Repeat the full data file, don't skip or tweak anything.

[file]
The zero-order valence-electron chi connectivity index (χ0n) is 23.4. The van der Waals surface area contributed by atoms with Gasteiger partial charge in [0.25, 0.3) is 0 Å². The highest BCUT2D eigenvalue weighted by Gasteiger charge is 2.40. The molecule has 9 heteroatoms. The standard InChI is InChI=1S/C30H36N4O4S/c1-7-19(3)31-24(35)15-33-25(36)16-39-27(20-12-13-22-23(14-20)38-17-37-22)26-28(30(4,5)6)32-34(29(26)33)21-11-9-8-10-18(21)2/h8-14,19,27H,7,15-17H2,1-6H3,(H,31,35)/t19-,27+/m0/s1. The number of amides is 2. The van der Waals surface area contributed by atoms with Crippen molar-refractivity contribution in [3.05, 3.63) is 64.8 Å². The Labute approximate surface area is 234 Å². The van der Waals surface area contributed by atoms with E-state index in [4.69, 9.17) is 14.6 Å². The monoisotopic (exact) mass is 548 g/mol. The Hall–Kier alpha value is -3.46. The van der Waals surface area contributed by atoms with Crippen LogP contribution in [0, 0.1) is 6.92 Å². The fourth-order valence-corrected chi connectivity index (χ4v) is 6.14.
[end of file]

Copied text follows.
The zero-order valence-electron chi connectivity index (χ0n) is 23.4. The van der Waals surface area contributed by atoms with Gasteiger partial charge in [0.25, 0.3) is 0 Å². The highest BCUT2D eigenvalue weighted by Gasteiger charge is 2.40. The molecule has 9 heteroatoms. The standard InChI is InChI=1S/C30H36N4O4S/c1-7-19(3)31-24(35)15-33-25(36)16-39-27(20-12-13-22-23(14-20)38-17-37-22)26-28(30(4,5)6)32-34(29(26)33)21-11-9-8-10-18(21)2/h8-14,19,27H,7,15-17H2,1-6H3,(H,31,35)/t19-,27+/m0/s1. The number of amides is 2. The van der Waals surface area contributed by atoms with Crippen molar-refractivity contribution in [3.05, 3.63) is 64.8 Å². The Labute approximate surface area is 234 Å². The van der Waals surface area contributed by atoms with E-state index in [4.69, 9.17) is 14.6 Å². The monoisotopic (exact) mass is 548 g/mol. The Hall–Kier alpha value is -3.46. The van der Waals surface area contributed by atoms with Crippen LogP contribution in [0, 0.1) is 6.92 Å². The fourth-order valence-corrected chi connectivity index (χ4v) is 6.14.